Welcome to our roundup of mental health articles you may have missed. This week, we have mental health in comics, post-release emotional fallout, and a lot more.
“Serrano, who at this point had difficulty opening his bottle of water because of his Azrael Batman gloves, noted how heroes often have trouble balancing their obligations, and that comics can help people accept that they cannot be everywhere or do everything at once. Ford said that one of their goals with “Silk” was to break down the stigma of going to therapy. Cindy was a woman of color, and it was especially important to talk to someone else about her problems and break down that stigma around mental health.”
CBR shares the details of ‘The Value of Mental Illness in Comics: Finding Resilience in Pain’ at C2E2, and it’s a fascinating read.
“It’s funny, I’m learning that the constant tension I feel when I make games, the lowest depths of failure and insecurity, and the soaring heights of over-confidence, is inescapable. Even on launch, I feel the same way I felt when I first started the project. So, I want to share with you three emotional game development hurdles that will never go away, and how to use them to your advantage.”
What do you expect when you release a game? A celebration, utter happiness, or even just catharsis? As Thomas Brush writes for Gamasutra, it’s normal to expect that — but you’re not likely to get it. So what do you do without it?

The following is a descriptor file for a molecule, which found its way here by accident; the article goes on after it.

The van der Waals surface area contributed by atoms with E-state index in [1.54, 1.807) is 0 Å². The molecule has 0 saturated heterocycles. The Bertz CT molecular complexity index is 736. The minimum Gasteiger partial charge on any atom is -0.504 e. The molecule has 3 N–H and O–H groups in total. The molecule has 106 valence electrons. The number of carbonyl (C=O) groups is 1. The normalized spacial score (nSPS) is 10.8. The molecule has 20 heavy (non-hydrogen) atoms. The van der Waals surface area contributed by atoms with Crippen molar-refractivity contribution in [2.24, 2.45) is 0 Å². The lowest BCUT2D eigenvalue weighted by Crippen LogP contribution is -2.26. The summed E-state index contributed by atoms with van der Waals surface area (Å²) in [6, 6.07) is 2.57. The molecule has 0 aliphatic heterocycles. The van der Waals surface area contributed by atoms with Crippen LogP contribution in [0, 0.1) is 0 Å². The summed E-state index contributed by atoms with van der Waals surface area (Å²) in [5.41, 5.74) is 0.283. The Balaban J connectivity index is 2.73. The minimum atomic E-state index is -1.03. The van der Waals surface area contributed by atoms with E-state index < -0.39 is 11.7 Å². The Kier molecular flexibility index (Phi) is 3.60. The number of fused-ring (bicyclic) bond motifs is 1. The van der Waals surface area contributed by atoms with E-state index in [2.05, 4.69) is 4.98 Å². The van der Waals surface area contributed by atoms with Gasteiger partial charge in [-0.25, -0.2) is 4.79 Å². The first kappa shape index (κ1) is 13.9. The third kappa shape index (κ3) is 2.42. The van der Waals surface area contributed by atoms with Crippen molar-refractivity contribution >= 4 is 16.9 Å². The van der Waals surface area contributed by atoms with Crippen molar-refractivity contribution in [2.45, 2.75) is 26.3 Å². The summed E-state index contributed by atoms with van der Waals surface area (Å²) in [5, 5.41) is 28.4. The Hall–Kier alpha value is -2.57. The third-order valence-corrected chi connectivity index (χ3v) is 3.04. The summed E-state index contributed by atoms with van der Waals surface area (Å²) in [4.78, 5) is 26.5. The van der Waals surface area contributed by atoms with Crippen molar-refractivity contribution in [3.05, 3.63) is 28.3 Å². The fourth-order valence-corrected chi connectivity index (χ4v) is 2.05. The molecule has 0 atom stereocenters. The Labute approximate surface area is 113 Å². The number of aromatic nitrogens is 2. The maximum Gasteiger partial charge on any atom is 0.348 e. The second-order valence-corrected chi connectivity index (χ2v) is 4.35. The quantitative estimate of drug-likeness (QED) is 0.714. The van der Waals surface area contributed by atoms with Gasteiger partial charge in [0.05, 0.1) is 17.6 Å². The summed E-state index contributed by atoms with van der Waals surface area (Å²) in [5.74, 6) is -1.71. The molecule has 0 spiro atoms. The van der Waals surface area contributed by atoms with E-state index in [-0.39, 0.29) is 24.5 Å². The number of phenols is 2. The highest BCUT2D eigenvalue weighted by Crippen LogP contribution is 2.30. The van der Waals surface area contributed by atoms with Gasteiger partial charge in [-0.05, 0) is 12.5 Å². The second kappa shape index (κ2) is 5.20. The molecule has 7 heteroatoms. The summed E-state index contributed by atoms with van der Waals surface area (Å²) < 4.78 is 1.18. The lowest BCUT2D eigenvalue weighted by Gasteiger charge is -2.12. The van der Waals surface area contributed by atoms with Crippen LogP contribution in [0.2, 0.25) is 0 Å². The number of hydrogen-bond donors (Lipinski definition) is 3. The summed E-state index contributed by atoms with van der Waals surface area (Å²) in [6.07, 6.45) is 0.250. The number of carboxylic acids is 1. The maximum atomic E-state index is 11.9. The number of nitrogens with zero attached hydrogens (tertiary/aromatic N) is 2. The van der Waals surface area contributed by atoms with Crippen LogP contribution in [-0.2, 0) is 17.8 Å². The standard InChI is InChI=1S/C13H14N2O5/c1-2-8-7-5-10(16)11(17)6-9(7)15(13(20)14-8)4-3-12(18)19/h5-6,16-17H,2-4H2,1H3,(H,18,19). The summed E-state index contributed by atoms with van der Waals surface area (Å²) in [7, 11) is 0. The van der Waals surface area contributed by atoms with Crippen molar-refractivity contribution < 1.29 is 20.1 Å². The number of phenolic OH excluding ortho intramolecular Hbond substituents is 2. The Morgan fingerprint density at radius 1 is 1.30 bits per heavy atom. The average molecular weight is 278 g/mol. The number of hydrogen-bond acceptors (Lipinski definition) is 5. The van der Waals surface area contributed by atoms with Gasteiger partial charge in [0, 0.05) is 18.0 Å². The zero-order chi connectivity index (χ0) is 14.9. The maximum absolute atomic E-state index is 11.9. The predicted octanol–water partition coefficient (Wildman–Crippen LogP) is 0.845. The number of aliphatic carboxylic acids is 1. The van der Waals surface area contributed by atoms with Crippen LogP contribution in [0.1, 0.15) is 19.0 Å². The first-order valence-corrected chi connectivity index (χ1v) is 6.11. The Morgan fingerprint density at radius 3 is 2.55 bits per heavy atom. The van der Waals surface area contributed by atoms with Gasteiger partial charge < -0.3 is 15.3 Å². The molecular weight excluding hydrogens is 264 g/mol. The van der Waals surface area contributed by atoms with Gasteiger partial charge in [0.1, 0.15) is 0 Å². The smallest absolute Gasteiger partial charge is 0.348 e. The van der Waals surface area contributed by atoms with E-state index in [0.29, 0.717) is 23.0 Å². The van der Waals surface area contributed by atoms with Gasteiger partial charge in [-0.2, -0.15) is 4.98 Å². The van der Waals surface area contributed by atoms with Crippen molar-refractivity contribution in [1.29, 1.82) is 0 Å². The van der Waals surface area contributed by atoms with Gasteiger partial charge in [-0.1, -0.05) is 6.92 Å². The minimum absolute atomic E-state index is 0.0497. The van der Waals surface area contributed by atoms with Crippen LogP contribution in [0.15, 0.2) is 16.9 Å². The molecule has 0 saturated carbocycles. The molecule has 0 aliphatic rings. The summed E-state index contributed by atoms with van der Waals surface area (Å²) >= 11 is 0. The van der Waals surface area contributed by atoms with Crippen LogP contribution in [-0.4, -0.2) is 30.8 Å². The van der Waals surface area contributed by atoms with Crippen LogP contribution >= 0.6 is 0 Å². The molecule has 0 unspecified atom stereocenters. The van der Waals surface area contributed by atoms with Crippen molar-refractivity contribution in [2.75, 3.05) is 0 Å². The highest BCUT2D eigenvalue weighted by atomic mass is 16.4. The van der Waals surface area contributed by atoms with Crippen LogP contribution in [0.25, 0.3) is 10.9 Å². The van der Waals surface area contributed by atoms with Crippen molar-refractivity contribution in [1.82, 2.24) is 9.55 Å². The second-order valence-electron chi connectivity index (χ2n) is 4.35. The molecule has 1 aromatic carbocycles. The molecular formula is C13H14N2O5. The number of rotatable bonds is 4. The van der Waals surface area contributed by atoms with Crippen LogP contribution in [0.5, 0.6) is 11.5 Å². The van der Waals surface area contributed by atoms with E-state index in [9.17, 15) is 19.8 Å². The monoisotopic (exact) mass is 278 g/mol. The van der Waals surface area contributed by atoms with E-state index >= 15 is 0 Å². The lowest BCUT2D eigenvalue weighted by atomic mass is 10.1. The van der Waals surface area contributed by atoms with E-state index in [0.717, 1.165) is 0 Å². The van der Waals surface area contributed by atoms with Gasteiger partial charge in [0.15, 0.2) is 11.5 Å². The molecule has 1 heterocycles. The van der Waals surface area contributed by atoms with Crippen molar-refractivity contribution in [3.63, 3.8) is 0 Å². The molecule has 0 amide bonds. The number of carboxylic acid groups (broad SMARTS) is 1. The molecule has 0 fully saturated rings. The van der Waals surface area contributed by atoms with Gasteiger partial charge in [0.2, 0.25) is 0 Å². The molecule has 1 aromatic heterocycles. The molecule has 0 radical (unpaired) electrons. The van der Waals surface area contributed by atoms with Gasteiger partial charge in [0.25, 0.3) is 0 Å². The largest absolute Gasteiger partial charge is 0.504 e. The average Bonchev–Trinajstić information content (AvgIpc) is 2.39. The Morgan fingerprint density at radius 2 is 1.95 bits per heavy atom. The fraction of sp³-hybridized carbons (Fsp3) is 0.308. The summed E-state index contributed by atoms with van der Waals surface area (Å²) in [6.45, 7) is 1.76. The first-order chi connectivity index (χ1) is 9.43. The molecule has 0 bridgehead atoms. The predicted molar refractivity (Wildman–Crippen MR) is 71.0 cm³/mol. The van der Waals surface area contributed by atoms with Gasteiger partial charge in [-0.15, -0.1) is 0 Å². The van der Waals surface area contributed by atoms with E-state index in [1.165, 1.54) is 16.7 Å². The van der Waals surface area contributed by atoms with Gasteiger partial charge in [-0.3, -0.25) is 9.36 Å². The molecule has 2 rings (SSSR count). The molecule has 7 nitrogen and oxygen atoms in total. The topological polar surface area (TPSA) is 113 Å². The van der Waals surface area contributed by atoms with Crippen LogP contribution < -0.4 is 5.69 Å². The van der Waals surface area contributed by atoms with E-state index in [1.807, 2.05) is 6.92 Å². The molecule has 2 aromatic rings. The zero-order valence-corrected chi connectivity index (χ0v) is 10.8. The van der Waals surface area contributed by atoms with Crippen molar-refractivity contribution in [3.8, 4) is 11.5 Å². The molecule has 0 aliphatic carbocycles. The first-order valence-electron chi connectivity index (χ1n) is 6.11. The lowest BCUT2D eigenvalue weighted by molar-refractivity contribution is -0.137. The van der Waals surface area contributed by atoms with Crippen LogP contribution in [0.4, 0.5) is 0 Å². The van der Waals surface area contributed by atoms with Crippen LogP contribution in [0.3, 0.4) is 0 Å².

“When you’re struggling with depression, it’s sometimes not a matter of when you start your day, but the fact that you have to start your day at all. But just because you have trouble getting out of bed doesn’t mean you’re “useless” or that the day is ruined. To find out what can be done when the weight of depression tries to keep you in bed, we asked our mental health community to share one thing they can do when it’s hard to get up in the morning.”
Community members at The Mighty share their personal solutions for those days when absolutely everything is too much to handle.
Los Campesinos! talk Pokémon GO and depression
“I’d grown paranoid of people thinking I was playing the game when I was not. Every person I saw walking the pavements with their phone out, I assumed they were catching Pokémon. As someone who has developed a nervous tic of checking my emails every 2-3 minutes, I constantly am looking down at the screen of my iPhone when out and about, exactly like a Pokémon GO player would. So, I downloaded the game as a double bluff to the universe.”
The Line of Best Fit shares the story of how a touring musician absolutely devestated my progress in Pokemon GO.
“Pham doesn’t have ADHD, but she said her attention span has been shot by the internet and her multitasking work environment. And that raises a big question about the popularity of fidget toys: Are they a solution for fidgeters, or a sign that these days, people—and especially kids—are being asked to sit still and stare at screens for too long with too little movement?”
Fidget toys are great — but if they’re your (or your kids’) main way of dealing with anxiety or ADHD, this VICE article argues that you may want to look at other options, too.
And with that, we’re off for the weekend. On Monday, Mental Health Awareness Month begins, and you’d better believe we’ll have lots going on. And you can join us by drawing or streaming. Until then, take care of yourselves — and each other.